As I noted before, Robert "Mayberry" was the schoolteacher in the one room schoolhouse in Racoon Township when it was erected in 1832. Young Robert Jr. most certainly had a basic education, at least enough to learn reading and writing. Most of his time was likely filled by working on his father's farm in Racoon Township.
1875 Plat Map of Marion County. Robert Smith Mabry Sr. had land in Township 1 N, Range 2 E, Section 16. This is east of Centralia, in Raccoon Township. A map of this area shows that it is still primarily farmland today. (Data from the Illinois land Sale Database)
Life was not limited to hard work, however. "Brinkerhoff's History of Marion County Illinois" (pp.105-107) goes into great detail about the passtimes of young men, particularly wrestling, shooting and horse racing. If Brinkerhoff is to be believed, all the contestants had a healthy spirit of fair play and the best prize was simply to be named champion:
The favorite pastime among the boys and young men were running, jumping, wrestling and shooting, which last sport was often curtailed by a scarcity of ammunition, a supply of which must at all times be kept on hand as a protenction for the fmaily form Indian stragglers, and for the stock from the "varmints" [. . .]
Wrestling was of thee kinds and no rules goverened either except a general fairness. The favorite was "side holts," in which, after it had been agreed as to who should have the "under hold," the champions stood side by side with one's right arm and the other's left around the waist of the opponent. [. . .]

In the fall of the year shooting matches were often indulged in open to all, in which the best shot took one hind quarter of a beef, the second best shot took the other, while the third and fourth best took the forequarters, respectively, while the fifth best shot received the "fifth quarter", as the hid and tallow were alled. Cattle being so cheap, the prize was not of so much value as the reputaiton of being the best shot.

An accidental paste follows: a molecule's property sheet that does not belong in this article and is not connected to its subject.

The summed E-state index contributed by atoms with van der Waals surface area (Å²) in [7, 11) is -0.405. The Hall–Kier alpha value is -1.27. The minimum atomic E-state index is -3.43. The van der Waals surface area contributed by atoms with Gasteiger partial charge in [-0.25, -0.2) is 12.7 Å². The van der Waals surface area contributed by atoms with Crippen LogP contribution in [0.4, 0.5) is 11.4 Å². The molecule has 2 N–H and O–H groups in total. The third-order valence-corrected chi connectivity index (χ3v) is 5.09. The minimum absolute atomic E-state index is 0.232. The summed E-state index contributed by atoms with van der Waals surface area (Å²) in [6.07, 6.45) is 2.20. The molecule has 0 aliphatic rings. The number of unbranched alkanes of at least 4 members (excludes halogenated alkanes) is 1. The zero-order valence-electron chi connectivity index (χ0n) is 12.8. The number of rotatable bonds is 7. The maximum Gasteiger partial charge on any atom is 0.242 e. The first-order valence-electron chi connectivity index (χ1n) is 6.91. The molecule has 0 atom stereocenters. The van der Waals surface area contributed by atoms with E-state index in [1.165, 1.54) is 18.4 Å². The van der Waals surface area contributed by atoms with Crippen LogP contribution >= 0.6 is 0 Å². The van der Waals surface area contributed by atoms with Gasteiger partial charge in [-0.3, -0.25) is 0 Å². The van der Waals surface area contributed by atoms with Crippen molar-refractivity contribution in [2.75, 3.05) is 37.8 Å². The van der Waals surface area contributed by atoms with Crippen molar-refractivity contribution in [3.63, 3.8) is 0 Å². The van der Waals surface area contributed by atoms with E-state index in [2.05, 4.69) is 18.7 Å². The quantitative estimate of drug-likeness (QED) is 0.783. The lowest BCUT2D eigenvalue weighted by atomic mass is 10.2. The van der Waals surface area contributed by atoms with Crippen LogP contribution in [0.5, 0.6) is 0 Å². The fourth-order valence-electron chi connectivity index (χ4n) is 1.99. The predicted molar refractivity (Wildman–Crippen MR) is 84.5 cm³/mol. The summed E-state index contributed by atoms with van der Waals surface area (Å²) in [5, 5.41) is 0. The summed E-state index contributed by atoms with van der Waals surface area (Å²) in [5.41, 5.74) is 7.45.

In those pioneer times the men and boys would help their neighbors to build new cabins and barns.
A day of toil and a day of jollity was oftne ended with a dance or a party for the young people, either in the new house or the home of some neighbor, where true fronteir hospitality was dispensed with a lavish, if uncouth, hand. [. . .] Corn bread, bear meat, venison, pork, beef, one or all, the succulent succotash, i.e., green corn and strong beans cooked togeether, Irish and sweet potatoes, pumpkin and squash as a "sass," or in pies, with milk or tea from the root of the sassafras, wild honey or maple molasses furnished a meal that fitted the needs of the hardy backwoodsman, and one to which he did ample justice.
Robert Smith Mabry, Sr. died in about 1842, when Robert Jr. was in his late teens, and it is unclear what happened to the family farm. When the 1850 Census was taken, 24 year old Robert was living with his brother Joel in Pulaski County (at the southern tip of the state). He probably worked on his brother's farm.
1850 Census, Pulaski County, Illinois, p. 320b, listing Joel Mabry and family.
Map of Pulaski County. Joel Mabry owned land in Township 14S, Range 2E, section 25 (near Grand Chain).
Shortly after the census was taken, Robert moved to Fayette County, just north of his old home in Marion County, joining his older brother Dudley.

More to come . . .

*Brinkerhoff's History was published in 1909 by B. F. Bowen & Company, Indianapolis, Indiana. This is a very romantic view of life on the frontier.

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Monday, November 28, 2005

Mini Bio: Philip Weiser & Mary Grümber

This is a brief biography of Neil's great grandparents, Philip Weiser (1782-1854) and Mary Grümber (1802-1886). See their position on the family tree.

Johann "Philip" Weiser
Parents: Johann Jacob Weiser & Anna Barbara Emt
Birth: March 12, 1782 in Oberwisen, Hessen (present-day Germany)
Known Residences:
--- 1838 Rauentaler Hof, Gemeinde Bornheim, Hessen (emigration)
--- 1838 Pennsylvania (immigration)
--- 1840 Upper St. Clair Township, Allegheny County, Pennsylvania